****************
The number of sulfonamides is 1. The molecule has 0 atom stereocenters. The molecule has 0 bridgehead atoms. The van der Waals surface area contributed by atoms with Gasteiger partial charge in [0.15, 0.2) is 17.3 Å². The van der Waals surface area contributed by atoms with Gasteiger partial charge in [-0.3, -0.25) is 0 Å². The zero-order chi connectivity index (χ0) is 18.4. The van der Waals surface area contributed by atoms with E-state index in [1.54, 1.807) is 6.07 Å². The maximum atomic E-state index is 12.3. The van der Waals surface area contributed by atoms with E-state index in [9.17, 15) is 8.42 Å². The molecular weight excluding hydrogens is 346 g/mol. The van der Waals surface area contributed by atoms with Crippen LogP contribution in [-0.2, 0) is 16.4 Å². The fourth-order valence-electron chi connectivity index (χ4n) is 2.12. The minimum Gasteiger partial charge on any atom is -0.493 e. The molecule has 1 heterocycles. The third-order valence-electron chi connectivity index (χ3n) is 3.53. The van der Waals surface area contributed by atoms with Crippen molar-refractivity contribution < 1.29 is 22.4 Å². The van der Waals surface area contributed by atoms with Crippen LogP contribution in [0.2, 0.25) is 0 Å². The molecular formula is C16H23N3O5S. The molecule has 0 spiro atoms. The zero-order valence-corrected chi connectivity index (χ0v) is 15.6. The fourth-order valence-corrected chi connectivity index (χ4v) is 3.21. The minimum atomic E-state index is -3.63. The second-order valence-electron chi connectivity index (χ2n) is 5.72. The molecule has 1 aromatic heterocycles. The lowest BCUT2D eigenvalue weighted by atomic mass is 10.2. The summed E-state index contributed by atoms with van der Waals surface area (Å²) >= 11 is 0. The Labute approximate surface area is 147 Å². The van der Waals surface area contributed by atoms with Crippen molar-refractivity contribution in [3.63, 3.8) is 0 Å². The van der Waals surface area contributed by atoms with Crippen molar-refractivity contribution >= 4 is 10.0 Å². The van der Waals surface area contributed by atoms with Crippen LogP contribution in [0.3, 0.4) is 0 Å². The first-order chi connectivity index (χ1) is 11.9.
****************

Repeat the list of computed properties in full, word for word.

The number of sulfonamides is 1. The molecule has 0 atom stereocenters. The molecule has 0 bridgehead atoms. The van der Waals surface area contributed by atoms with Gasteiger partial charge in [0.15, 0.2) is 17.3 Å². The van der Waals surface area contributed by atoms with Gasteiger partial charge in [-0.3, -0.25) is 0 Å². The zero-order chi connectivity index (χ0) is 18.4. The van der Waals surface area contributed by atoms with E-state index in [1.54, 1.807) is 6.07 Å². The maximum atomic E-state index is 12.3. The van der Waals surface area contributed by atoms with E-state index in [9.17, 15) is 8.42 Å². The molecular weight excluding hydrogens is 346 g/mol. The van der Waals surface area contributed by atoms with Crippen LogP contribution in [-0.2, 0) is 16.4 Å². The fourth-order valence-electron chi connectivity index (χ4n) is 2.12. The minimum Gasteiger partial charge on any atom is -0.493 e. The molecule has 1 heterocycles. The third-order valence-electron chi connectivity index (χ3n) is 3.53. The van der Waals surface area contributed by atoms with Crippen molar-refractivity contribution < 1.29 is 22.4 Å². The van der Waals surface area contributed by atoms with Crippen LogP contribution in [0.2, 0.25) is 0 Å². The molecular formula is C16H23N3O5S. The molecule has 0 spiro atoms. The zero-order valence-corrected chi connectivity index (χ0v) is 15.6. The fourth-order valence-corrected chi connectivity index (χ4v) is 3.21. The minimum atomic E-state index is -3.63. The second-order valence-electron chi connectivity index (χ2n) is 5.72. The molecule has 1 aromatic heterocycles. The lowest BCUT2D eigenvalue weighted by atomic mass is 10.2. The summed E-state index contributed by atoms with van der Waals surface area (Å²) >= 11 is 0. The Labute approximate surface area is 147 Å². The van der Waals surface area contributed by atoms with Crippen molar-refractivity contribution in [3.63, 3.8) is 0 Å². The van der Waals surface area contributed by atoms with Crippen molar-refractivity contribution >= 4 is 10.0 Å². The van der Waals surface area contributed by atoms with Crippen LogP contribution in [0.3, 0.4) is 0 Å². The first-order chi connectivity index (χ1) is 11.9.